As for having to subscribe to Hulu, well...I understand anyone who would complain about that, but the other side of the coin is content is not free and the content makers and distributors have to be paid. Franco and Abrams are probably overpaid, I agree, but shareholders of Hulu -- and I as a Disney shareholder am, in a sense (a very, very mathematically small one, to be certain), an interested party in Hulu -- deserve to see people subscribe to the service. Releasing all the episodes at once unfortunately might mean that people wouldn't keep the service after they watch the show. But perhaps there should be a way for Hulu to experiment with that sort of thing, to release the episodes all at once and still add value to the model. (Maybe when a new show like this is released all new subscriptions should be obligatory six-month sign-ups for a certain window of time...no one really knows the answer to this kind of digital distribution.)

Like I say, when I was younger, I didn't like changes in a movie adaptation. Now I find it more compelling. I didn't like King connecting The Dark Tower to books in which I wanted the rules to remain their own and not be a part of a different supernatural ecosystem...I might still feel that way to some degree, but I mostly find it fun now. He could turn one of my very favorite villains, It, into another version of Flagg and I simply wouldn't care.

Let today's new and praised protocols of episodic storytelling, the ones that brought you the aforementioned Dead as well as things like Breaking Bad and Game of Thrones, get you into a new version of this particular piece of King's overall mythos.
 

Anduan Pirate Princess

Well-Known Member
Oct 13, 2015
768
5,975
36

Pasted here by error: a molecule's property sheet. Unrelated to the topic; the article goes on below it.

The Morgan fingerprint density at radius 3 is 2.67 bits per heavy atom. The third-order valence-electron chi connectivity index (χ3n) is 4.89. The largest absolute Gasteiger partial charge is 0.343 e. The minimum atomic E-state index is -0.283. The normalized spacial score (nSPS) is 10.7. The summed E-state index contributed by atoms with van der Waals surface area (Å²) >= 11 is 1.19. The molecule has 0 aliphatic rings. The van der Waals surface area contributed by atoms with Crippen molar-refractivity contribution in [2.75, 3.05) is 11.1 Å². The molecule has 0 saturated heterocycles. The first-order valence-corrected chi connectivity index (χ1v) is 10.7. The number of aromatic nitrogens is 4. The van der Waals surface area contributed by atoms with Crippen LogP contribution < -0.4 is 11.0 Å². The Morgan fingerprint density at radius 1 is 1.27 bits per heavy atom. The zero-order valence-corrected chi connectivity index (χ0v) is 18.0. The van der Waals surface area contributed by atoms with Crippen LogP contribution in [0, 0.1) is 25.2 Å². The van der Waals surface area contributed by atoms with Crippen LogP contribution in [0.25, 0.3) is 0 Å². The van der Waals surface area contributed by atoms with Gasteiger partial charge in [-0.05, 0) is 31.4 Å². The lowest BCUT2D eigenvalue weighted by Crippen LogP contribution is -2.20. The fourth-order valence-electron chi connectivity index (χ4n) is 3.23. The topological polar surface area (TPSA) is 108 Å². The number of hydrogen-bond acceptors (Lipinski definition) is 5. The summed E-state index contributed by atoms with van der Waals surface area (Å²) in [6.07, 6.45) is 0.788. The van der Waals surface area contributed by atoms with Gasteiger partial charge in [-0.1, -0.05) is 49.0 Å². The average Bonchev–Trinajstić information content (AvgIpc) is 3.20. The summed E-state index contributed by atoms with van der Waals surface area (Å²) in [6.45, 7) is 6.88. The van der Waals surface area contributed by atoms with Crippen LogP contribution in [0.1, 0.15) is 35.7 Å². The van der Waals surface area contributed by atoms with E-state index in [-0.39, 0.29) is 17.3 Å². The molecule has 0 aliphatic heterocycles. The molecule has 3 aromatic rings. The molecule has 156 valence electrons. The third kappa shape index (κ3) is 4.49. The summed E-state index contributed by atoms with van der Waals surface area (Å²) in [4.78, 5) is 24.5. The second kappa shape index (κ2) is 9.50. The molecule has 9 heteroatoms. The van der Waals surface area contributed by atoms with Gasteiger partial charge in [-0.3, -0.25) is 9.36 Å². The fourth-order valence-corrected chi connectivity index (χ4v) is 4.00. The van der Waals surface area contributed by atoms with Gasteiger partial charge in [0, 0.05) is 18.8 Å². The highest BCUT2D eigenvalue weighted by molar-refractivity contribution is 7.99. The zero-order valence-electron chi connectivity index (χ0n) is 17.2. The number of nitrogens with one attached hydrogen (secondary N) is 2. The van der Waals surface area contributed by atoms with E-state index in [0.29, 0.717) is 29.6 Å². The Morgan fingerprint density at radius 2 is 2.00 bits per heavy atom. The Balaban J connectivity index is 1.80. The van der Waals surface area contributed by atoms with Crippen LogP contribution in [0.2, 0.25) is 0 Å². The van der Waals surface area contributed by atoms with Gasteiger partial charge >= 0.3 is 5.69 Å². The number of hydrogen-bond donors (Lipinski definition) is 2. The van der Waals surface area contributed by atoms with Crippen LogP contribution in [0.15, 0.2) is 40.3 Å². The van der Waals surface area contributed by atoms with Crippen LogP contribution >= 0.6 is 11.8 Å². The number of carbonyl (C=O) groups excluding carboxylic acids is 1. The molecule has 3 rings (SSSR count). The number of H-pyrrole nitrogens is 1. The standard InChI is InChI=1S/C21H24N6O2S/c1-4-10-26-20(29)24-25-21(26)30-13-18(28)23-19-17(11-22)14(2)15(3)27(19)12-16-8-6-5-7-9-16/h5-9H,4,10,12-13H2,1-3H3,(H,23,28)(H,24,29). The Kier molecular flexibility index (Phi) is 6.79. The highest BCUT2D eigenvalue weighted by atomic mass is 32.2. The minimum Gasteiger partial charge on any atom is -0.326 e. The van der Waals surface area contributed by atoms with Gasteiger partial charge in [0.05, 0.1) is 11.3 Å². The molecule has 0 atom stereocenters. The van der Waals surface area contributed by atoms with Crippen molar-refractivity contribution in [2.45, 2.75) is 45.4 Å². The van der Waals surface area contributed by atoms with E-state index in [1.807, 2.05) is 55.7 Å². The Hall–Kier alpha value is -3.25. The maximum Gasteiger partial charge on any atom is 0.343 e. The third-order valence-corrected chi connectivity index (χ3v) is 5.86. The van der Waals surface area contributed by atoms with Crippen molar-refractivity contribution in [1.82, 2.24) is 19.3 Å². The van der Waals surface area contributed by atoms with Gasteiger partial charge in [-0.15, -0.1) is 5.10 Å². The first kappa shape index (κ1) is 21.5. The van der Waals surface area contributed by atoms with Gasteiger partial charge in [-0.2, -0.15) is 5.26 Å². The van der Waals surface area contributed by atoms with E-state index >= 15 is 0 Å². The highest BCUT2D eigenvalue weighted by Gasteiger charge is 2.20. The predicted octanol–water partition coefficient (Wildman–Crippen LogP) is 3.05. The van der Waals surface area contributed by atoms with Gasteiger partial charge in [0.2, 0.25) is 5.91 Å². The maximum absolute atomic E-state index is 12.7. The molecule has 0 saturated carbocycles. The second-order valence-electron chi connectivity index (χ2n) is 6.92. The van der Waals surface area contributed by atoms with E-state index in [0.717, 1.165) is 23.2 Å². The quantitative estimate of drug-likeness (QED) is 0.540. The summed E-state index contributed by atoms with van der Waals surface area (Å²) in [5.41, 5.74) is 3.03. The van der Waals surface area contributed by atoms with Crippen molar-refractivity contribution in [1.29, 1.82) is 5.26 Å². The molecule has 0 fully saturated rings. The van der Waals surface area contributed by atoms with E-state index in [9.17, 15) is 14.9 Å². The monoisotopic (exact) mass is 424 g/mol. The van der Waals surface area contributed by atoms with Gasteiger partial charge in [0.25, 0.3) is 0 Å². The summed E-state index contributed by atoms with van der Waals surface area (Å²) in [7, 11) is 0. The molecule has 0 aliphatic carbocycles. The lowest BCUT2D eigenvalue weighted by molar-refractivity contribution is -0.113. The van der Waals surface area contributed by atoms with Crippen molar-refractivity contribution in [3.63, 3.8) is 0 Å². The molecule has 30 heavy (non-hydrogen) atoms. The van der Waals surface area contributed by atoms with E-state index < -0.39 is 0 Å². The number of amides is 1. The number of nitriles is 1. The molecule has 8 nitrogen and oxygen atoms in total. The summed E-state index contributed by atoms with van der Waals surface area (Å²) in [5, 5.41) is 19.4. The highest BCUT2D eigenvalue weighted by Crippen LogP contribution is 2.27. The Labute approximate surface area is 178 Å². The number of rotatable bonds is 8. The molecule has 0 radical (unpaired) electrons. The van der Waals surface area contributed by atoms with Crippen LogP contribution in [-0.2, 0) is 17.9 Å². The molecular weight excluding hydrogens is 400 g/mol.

Rhode Island
I haven't seen the show, but let me say I do understand when people are disappointed over changes. My best advice, for any who would like to take it, is to always say to yourself it's not important, it really doesn't matter. I'm not being simplistic or sarcastic or critical -- it literally occurred to me one day as I got older that nothing on this pop-cultural level matters. If AMC announces tomorrow that Rick from The Walking Dead will be killed off in the next episode, it simply doesn't matter. Yes, that would be disappointing...but it probably would be a great business decision. In fact, if I were a shareholder of that company, I would ask the board of directors if the budget on the program could somehow be more contained. To do that, maybe some star actors on the program would need to be cut from the roster (remember, no one is supposed to be safe on that show; and some agent will overprice his star client at some point). If that were to happen, in all seriousness, would the world stop spinning, would life be ruined? There would be an outcry, but hey...the storyline would continue. To be honest, too, I sometimes enjoy radical changes in stories.

As for having to subscribe to Hulu, well...I understand anyone who would complain about that, but the other side of the coin is content is not free and the content makers and distributors have to be paid. Franco and Abrams are probably overpaid, I agree, but shareholders of Hulu -- and I as a Disney shareholder am, in a sense (a very, very mathematically small one, to be certain), an interested party in Hulu -- deserve to see people subscribe to the service. Releasing all the episodes at once unfortunately might mean that people wouldn't keep the service after they watch the show. But perhaps there should be a way for Hulu to experiment with that sort of thing, to release the episodes all at once and still add value to the model. (Maybe when a new show like this is released all new subscriptions should be obligatory six-month sign-ups for a certain window of time...no one really knows the answer to this kind of digital distribution.)

Like I say, when I was younger, I didn't like changes in a movie adaptation. Now I find it more compelling. I didn't like King connecting The Dark Tower to books in which I wanted the rules to remain their own and not be a part of a different supernatural ecosystem...I might still feel that way to some degree, but I mostly find it fun now. He could turn one of my very favorite villains, It, into another version of Flagg and I simply wouldn't care.

Let today's new and praised protocols of episodic storytelling, the ones that brought you the aforementioned Dead as well as things like Breaking Bad and Game of Thrones, get you into a new version of this particular piece of King's overall mythos.
Excellent perspective, thank you for sharing!